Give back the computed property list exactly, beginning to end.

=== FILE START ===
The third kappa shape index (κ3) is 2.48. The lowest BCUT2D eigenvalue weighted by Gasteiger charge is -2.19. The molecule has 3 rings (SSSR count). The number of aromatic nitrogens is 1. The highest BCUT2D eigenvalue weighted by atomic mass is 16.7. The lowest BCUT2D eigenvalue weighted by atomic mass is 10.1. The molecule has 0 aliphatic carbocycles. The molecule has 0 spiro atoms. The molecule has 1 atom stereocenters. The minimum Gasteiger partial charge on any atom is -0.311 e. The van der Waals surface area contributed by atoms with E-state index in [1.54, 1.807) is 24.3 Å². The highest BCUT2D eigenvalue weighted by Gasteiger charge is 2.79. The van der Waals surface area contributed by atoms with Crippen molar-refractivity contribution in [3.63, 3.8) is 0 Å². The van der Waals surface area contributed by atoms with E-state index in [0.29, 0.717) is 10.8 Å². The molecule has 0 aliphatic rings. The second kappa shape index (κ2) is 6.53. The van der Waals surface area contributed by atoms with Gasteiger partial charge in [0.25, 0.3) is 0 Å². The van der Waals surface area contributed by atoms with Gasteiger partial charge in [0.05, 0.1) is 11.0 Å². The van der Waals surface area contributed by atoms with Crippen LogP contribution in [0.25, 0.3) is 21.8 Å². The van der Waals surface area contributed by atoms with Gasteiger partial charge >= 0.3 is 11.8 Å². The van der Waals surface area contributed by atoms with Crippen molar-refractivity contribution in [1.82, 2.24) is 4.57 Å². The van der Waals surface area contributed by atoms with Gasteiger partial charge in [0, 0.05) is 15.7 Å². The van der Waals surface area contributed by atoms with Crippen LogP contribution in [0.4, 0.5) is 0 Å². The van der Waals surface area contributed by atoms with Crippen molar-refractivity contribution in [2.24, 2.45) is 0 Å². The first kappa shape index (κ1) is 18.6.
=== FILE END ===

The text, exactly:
The third kappa shape index (κ3) is 2.48. The lowest BCUT2D eigenvalue weighted by Gasteiger charge is -2.19. The molecule has 3 rings (SSSR count). The number of aromatic nitrogens is 1. The highest BCUT2D eigenvalue weighted by atomic mass is 16.7. The lowest BCUT2D eigenvalue weighted by atomic mass is 10.1. The molecule has 0 aliphatic carbocycles. The molecule has 0 spiro atoms. The molecule has 1 atom stereocenters. The minimum Gasteiger partial charge on any atom is -0.311 e. The van der Waals surface area contributed by atoms with E-state index in [1.54, 1.807) is 24.3 Å². The highest BCUT2D eigenvalue weighted by Gasteiger charge is 2.79. The van der Waals surface area contributed by atoms with Crippen molar-refractivity contribution in [3.63, 3.8) is 0 Å². The van der Waals surface area contributed by atoms with E-state index in [0.29, 0.717) is 10.8 Å². The molecule has 0 aliphatic rings. The second kappa shape index (κ2) is 6.53. The van der Waals surface area contributed by atoms with Gasteiger partial charge in [0.25, 0.3) is 0 Å². The van der Waals surface area contributed by atoms with Gasteiger partial charge in [0.05, 0.1) is 11.0 Å². The van der Waals surface area contributed by atoms with Crippen LogP contribution in [0.25, 0.3) is 21.8 Å². The van der Waals surface area contributed by atoms with Gasteiger partial charge >= 0.3 is 11.8 Å². The van der Waals surface area contributed by atoms with Crippen molar-refractivity contribution in [1.82, 2.24) is 4.57 Å². The van der Waals surface area contributed by atoms with Gasteiger partial charge in [0, 0.05) is 15.7 Å². The van der Waals surface area contributed by atoms with Crippen LogP contribution in [0.4, 0.5) is 0 Å². The van der Waals surface area contributed by atoms with Crippen molar-refractivity contribution in [2.24, 2.45) is 0 Å². The first kappa shape index (κ1) is 18.6.